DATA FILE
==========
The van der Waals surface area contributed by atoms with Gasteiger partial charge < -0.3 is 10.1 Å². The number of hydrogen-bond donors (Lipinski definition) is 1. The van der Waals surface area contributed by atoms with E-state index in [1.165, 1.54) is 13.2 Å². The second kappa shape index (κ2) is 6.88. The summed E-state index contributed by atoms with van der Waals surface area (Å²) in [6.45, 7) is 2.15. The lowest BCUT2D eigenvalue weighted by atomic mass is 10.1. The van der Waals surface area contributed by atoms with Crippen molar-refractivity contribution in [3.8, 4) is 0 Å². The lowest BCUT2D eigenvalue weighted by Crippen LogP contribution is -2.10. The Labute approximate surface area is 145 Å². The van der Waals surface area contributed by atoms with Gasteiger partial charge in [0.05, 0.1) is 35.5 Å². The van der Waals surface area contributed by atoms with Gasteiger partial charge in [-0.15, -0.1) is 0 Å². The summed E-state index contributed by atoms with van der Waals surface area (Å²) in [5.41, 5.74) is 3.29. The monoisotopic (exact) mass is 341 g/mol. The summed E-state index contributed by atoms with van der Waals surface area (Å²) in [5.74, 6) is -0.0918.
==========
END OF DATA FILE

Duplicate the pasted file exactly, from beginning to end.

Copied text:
The van der Waals surface area contributed by atoms with Gasteiger partial charge < -0.3 is 10.1 Å². The number of hydrogen-bond donors (Lipinski definition) is 1. The van der Waals surface area contributed by atoms with E-state index in [1.165, 1.54) is 13.2 Å². The second kappa shape index (κ2) is 6.88. The summed E-state index contributed by atoms with van der Waals surface area (Å²) in [6.45, 7) is 2.15. The lowest BCUT2D eigenvalue weighted by atomic mass is 10.1. The van der Waals surface area contributed by atoms with Crippen molar-refractivity contribution in [3.8, 4) is 0 Å². The lowest BCUT2D eigenvalue weighted by Crippen LogP contribution is -2.10. The Labute approximate surface area is 145 Å². The van der Waals surface area contributed by atoms with Gasteiger partial charge in [0.05, 0.1) is 35.5 Å². The van der Waals surface area contributed by atoms with Gasteiger partial charge in [-0.15, -0.1) is 0 Å². The summed E-state index contributed by atoms with van der Waals surface area (Å²) in [5.41, 5.74) is 3.29. The monoisotopic (exact) mass is 341 g/mol. The summed E-state index contributed by atoms with van der Waals surface area (Å²) in [5.74, 6) is -0.0918.